The Bethlem Museum was established in 1970, as a small exhibition space in the new building which housed the Bethlem and Maudsley Hospital archives. Originally intended to display historical documents and the few pictures and artefacts which had already been passed to the archives department for safekeeping, it was first opened to the public as the Bethlem Historical Museum. Since then the museum collections, and particularly the art collection, have continued to grow. The displays have been changed and renewed several times.
Because of the very limited space it is not possible to accommodate large groups of visitors in the museum. We suggest about ten as the maximum that can comfortably visit at one time. For the same reason we can only show a small selection of material from our collections. If you want to see a particular picture or object, please ask beforehand whether it is on show, and if it is not we will do our best to get it out of store for you.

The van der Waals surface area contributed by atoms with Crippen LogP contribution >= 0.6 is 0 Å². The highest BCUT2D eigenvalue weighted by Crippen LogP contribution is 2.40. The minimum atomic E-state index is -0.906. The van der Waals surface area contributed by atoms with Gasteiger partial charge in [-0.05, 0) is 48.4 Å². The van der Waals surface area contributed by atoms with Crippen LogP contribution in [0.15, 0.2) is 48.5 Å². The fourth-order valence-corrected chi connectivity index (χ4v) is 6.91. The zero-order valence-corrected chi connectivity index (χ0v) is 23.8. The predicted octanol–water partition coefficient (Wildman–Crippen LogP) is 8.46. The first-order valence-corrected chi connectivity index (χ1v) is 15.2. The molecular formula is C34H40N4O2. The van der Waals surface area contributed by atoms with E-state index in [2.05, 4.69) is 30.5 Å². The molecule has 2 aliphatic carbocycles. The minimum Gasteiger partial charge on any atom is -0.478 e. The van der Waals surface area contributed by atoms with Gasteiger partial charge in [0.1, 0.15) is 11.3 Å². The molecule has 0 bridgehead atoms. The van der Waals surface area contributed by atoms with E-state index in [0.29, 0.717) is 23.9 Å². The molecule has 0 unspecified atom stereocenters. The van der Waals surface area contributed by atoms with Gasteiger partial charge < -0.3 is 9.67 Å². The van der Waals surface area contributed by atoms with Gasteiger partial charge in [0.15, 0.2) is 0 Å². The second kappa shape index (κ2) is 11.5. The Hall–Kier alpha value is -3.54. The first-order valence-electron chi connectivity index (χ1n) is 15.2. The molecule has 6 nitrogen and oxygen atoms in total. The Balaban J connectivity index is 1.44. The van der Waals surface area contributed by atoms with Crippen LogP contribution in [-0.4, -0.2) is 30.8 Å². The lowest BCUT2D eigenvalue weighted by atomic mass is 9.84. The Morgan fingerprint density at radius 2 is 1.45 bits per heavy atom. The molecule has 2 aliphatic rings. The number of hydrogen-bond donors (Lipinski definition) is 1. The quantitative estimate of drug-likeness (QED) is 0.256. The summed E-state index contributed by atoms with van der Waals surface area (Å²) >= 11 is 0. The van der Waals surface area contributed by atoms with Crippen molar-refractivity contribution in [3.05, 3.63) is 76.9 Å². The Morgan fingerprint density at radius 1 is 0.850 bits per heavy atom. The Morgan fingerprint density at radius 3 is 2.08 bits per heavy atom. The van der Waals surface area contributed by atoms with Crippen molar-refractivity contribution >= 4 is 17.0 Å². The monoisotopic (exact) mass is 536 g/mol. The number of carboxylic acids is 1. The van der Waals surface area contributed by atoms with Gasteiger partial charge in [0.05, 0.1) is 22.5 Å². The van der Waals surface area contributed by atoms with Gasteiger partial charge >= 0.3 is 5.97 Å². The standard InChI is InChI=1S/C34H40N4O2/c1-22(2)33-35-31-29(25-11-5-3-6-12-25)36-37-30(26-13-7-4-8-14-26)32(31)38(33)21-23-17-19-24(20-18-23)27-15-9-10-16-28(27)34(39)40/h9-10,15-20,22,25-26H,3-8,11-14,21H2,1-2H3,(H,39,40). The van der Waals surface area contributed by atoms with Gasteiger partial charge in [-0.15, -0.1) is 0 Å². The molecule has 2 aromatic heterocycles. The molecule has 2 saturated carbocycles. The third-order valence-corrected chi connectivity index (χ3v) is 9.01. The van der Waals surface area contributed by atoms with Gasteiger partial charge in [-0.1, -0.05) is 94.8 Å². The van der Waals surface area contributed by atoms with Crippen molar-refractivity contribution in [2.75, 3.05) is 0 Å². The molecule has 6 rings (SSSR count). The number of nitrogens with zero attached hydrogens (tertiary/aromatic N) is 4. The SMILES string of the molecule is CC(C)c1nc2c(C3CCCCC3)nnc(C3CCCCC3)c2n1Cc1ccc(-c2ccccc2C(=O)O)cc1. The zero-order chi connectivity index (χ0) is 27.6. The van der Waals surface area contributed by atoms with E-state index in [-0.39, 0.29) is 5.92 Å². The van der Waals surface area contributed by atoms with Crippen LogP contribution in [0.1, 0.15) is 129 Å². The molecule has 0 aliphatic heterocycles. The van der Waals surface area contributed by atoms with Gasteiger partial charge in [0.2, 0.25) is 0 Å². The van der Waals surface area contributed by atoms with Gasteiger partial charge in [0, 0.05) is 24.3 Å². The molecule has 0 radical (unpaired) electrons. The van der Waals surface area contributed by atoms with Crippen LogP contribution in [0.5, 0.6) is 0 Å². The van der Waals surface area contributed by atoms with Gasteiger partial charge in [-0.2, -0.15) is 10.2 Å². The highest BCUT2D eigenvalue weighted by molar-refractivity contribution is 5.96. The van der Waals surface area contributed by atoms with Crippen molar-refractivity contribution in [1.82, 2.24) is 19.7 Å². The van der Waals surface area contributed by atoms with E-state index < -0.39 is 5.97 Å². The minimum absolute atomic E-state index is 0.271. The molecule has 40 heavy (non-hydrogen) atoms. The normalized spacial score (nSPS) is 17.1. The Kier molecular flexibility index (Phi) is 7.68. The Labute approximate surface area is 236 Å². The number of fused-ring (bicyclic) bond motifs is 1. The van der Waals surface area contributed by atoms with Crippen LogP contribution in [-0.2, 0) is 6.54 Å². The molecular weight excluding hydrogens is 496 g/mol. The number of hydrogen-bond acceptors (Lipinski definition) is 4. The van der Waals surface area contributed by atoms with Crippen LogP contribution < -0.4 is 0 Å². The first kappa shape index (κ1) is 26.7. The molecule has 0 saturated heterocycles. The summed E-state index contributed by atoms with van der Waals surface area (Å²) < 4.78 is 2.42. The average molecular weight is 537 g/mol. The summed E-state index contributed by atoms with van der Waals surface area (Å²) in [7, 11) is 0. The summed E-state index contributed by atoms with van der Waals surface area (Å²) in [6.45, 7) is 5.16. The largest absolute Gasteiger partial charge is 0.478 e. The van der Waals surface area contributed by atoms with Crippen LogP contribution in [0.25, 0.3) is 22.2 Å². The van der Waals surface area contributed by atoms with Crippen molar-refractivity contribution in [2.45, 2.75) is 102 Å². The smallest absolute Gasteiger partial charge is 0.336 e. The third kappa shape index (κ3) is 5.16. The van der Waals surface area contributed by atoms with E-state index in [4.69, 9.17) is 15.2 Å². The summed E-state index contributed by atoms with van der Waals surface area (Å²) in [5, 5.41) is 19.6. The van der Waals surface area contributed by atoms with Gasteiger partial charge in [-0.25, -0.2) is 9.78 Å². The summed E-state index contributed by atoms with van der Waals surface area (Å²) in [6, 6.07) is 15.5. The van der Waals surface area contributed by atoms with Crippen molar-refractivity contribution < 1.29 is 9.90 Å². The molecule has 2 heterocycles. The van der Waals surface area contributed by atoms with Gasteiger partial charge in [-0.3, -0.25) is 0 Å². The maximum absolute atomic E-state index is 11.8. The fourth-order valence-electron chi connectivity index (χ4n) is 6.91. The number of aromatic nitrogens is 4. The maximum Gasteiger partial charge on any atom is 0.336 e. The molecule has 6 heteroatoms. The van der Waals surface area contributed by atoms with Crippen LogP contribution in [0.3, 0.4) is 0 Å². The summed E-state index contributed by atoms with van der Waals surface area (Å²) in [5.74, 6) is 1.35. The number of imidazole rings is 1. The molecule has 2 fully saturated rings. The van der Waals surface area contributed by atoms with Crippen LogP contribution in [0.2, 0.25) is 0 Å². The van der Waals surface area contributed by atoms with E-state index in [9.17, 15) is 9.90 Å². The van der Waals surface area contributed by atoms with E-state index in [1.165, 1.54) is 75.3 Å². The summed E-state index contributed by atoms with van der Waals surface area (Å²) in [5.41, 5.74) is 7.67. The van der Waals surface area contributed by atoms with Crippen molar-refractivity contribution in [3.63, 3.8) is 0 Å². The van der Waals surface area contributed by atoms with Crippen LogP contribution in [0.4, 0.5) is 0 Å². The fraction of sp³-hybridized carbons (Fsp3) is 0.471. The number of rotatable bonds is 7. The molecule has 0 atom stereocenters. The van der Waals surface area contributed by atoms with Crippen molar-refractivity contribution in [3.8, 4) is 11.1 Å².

At present the museum is used mainly to show works from the art collection, but it also contains some historical material, including:-
The magnificent stone figures by Caius Gabriel Cibber known as 'Raving and Melancholy Madness', from the gates of the 17th century Bethlem Hospital ('Bedlam').
Replicas of two 17th century alms-box figures, and a handsome 18th century alms-box, reminders of Bethlem's long history as a charitable institution for the poor.
A selection of restraint devices in use up to the 1830's.
A selection of documents from the archives relating to some of the people - patients, staff, and governors - who have been associated with Bethlem Hospital over a period of three centuries.
To see our full art collection click here.